A bar diagram to solve a ratio problem

Dave at MathNotations had an interesting ratio problem:

In Virtual HS, the ratio of the number of juniors to seniors is 7:5.
The ratio of (the number of) junior males to junior females is 3:2.
The ratio of senior males to senior females is 4:3.
What is the ratio of junior males to senior females?


He asked if it can be solved using "Singapore" style bar model.

I'm not sure if this is exactly how they'd do it, but this is how I'd do it... so here goes.

After I made the diagrams, I soon saw that Dave's numbers are two awkward; the bar diagram drawing would get too messy because we'd need to divide it into too tiny parts to see anything.

BUT... you probably know about the PROBLEM SOLVING STRATEGY called "solve an easier problem". My agenda is therefore:

  • show how to solve a few related simple ratio problems using the bar diagram

  • solve a variant of the original problem (with friendly numbers)

  • solve the original problem.


1. Here's a bar diagram representing the fact that the ratio of the number of juniors to seniors is 7:5.


As you can see, the "whole" ends up divided into 12 parts (7 + 5).

We can use this diagram to solve problems such as:

If there are 768 juniors and seniors in total, how many juniors are in the school?
(Divide that into 12 parts, and then take 7 of those parts.)

Or...

If there are 95 seniors, how many juniors are there?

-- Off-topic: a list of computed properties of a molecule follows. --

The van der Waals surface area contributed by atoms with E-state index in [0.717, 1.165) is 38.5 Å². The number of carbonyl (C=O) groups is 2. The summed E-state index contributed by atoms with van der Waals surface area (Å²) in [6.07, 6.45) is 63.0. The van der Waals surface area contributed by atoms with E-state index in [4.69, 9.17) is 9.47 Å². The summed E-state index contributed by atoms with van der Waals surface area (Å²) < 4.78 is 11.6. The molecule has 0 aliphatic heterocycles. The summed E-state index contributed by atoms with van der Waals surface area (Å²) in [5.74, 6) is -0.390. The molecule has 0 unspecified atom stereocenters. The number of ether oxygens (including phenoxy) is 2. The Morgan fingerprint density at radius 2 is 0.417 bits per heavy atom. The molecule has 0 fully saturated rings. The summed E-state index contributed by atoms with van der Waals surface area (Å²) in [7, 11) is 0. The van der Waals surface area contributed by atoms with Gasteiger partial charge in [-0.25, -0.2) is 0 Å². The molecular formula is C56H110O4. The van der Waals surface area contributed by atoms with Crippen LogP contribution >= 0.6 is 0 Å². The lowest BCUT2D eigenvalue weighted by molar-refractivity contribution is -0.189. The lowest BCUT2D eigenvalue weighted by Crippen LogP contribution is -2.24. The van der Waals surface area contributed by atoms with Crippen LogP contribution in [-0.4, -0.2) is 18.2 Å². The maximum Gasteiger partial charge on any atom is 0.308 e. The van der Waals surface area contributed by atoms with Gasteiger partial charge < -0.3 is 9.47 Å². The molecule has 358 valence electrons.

(Divide the number of seniors by 5, then multiply by 7.)

Or..
If there are 49 Juniors, how many students are there in all?
(Divide the number of juniors by 7, then multiply by 12.)

The diagram makes all this dividing/multiplying by 5/7/12 all crystal clear.



2. Let's change the numbers from the original problem to make them "friendly" for this approach. Let's solve this instead:

In Virtual HS, the ratio of the number of juniors to seniors is 7:5.
The ratio of (the number of) junior males to junior females is 4:3.
The ratio of senior males to senior females is 7:3.
What is the ratio of junior males to senior females?

Our diagram becomes, first of all, like before:


But then we add the additional information into it. The ratio of junior males to females is 4:3, which means juniors as a whole are divided into 7 parts (4 + 3). Similarly, seniors need divided into 10 parts.

Voila! It just so happens (wonder why?) that our original division into 7 and 5 parts works beautifully to give us juniors divided into 7 parts (they already are!) and seniors into 10 parts if we only split each part into 2.


So, what is the ratio of junior males to senior females?

In the diagram, the WHOLE is now divided into 24 parts. Junior males are 8 of those parts, and senior females are 3 of those parts. Their ratio is therefore 8:3.



3. Solving the original problem, with those unfriendly numbers.... the diagram looks sort of like this:


It gets messy... I'd prefer using the bar model as a stepping stone and to illustrate the basic situation, but eventually using the "least common denominator" or algebraic methods.
3 comments

Popular posts from this blog

Geometric art project: seven-circle flower design